Some Anabaptist groups are today among the only populations that write history without digital tools. In the summer of 2016, when the Anabaptist Historians Editorial Board was starting this blog, one tough question was how to include conservative Amish and other historians who do not use the internet. Is it possible to represent the full spectrum of Anabaptist pasts and identities in a digital format? Or does the very nature of a blog preclude the participation and accurate representation of some groups? We tried to create a website defined by simplicity – a value with cachet in Anabaptist households and Silicon Valley alike – yet reaching conservative populations remains difficult. When communicating with one historian in the Weaverland Conference, for example, I copy and paste web text into my messages or send screenshots as attachments, since he uses email but no internet browsers.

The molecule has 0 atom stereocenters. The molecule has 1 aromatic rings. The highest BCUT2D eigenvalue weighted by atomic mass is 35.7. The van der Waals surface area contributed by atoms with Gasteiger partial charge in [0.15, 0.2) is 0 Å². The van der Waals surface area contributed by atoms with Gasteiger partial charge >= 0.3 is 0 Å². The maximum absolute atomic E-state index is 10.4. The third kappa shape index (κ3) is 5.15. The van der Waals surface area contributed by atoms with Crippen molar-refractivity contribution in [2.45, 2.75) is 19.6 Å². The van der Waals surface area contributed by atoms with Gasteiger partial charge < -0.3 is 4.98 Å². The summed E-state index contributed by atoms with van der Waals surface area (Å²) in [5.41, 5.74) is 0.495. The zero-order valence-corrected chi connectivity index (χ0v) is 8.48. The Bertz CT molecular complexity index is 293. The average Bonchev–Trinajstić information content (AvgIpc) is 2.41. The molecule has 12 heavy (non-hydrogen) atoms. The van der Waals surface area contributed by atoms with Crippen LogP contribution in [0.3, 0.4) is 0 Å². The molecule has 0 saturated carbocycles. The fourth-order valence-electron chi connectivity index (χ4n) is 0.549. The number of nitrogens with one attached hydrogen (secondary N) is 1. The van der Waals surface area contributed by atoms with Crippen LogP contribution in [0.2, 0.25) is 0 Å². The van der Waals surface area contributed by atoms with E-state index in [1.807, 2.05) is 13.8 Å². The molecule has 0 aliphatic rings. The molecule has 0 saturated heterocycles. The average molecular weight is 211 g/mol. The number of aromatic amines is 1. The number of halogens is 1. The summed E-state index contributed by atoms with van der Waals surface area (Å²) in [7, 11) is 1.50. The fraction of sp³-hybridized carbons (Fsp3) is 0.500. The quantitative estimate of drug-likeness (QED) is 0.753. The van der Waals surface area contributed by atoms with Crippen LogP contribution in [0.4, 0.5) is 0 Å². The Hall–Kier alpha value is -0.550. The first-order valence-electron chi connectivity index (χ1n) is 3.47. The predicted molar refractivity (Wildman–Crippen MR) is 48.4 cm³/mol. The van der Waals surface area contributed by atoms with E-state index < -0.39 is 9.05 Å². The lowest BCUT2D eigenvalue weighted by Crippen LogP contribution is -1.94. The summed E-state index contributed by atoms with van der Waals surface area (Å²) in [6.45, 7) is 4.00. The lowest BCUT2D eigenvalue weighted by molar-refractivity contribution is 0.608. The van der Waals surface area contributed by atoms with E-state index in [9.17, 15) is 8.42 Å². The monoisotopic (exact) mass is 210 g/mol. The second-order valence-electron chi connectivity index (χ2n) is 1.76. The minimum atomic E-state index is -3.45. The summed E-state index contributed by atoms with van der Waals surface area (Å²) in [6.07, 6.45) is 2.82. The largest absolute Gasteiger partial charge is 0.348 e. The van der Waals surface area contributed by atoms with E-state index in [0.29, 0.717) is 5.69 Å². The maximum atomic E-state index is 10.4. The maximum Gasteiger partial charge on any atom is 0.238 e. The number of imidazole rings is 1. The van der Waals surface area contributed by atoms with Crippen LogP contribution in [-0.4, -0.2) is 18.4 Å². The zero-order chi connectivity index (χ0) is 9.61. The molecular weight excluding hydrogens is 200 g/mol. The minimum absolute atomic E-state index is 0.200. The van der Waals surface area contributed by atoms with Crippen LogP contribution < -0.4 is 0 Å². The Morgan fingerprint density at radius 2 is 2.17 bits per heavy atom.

In other circumstances, Anabaptist history can feel tailor-made for digital approaches. With a relatively small population – around two million members are active worldwide – major digital projects are more feasible than they would be for larger demographics. Anabaptism, as a religious movement, is also blessed with substantial institutional resources, including church libraries, denominational archives, and nongovernmental organizations. Many have already undertaken Digital History initiatives. And joining these is a vast webscape of informal Twitter feeds, Facebook pages, chat room support groups, and genealogical sites. Previous posts on this blog have begun a fascinating dialogue about the places where Anabaptist history happens, including discussions of the value of borderland perspectives, centralized archives, and public history. How can we think about cyberspace as a location of and platform for historical work?